Conclusion: 

The Middle East has become a major interest area for venture capitalists in the last two years. The government in the Gulf region is also investing heavily in technology to improve the patient experience. A $250 million iGan Arabia fund will drive MedTech innovation in MENA region to explore investment opportunities in AI/Cloud-enhanced medical devices and digital health technologies. Investment in CX technology will increase as 74% of organizations in the region plan to invest more than $200,000 in 2022, reveals the latest intelligence report. With such significant investments in the health tech world, digital healthcare innovation will ramp up, providing plenty of opportunities for start-ups to innovate and improve patient experiences.

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Retention playbook for Insurance firms in the backdrop of financial crises

4 minutes read

Belonging to one of the oldest industries in the world, Insurance companies have weathered multiple calamities over the years and have proven themselves to be resilient entities that can truly stand the test of time. Today, however, the industry faces some of its toughest trials yet. Technology has fundamentally changed what it means to be an insurer and the cumulative effects of the pandemic coupled with a weak global economic output have impacted the industry in ways both good and bad.

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Source: Deloitte Services LP Economic Analysis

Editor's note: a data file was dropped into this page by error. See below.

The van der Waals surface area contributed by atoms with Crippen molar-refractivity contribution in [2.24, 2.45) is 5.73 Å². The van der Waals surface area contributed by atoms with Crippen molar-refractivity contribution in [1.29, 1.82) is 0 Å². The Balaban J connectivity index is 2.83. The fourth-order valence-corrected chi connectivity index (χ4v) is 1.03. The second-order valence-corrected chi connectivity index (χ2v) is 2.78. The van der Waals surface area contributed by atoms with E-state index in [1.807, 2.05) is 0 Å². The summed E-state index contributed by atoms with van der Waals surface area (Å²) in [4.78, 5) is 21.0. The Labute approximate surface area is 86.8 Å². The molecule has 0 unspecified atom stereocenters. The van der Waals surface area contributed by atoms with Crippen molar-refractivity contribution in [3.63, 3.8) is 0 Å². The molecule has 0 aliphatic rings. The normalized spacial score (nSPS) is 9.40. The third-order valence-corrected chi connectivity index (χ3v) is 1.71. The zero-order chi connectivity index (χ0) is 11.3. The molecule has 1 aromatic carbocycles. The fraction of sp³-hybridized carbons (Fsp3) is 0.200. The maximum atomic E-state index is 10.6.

For instance, the U.S market recorded a sharp dip in GDP in the wake of the pandemic and it was expected that the economy would bounce back bringing with it a resurgent demand for all products (including insurance) across the board. It must be noted that the outlook toward insurance products changed as a result of the pandemic. Life insurance products were no longer an afterthought, although profitability in this segment declined over the years. Property-and-Casualty (P&C) insurance, especially motor insurance, continued to be a strong driver, while health insurance proved to be the fastest-growing segment with robust demand from different geographies

Simultaneously, the insurance industry finds itself on the cusp of an industry-wide shift as technology is starting to play a greater role in core operations. In particular, technologies such as AI, AR, and VR are being deployed extensively to retain customers amidst this technological and economic upheaval.

Double down on digital

For insurance firms, IT budgets were almost exclusively dedicated to maintaining legacy systems, but with the rise of InsurTech, it is imperative that firms start dedicating more of their budgets towards developing advanced capabilities such as predictive analytics, AI-driven offerings, etc. Insurance has long been an industry that makes extensive use of complex statistical and mathematical models to guide pricing and product development strategies. By incorporating the latest technological advances with the rich data they have accumulated over the years, insurance firms are poised to emerge stronger and more competitive than ever.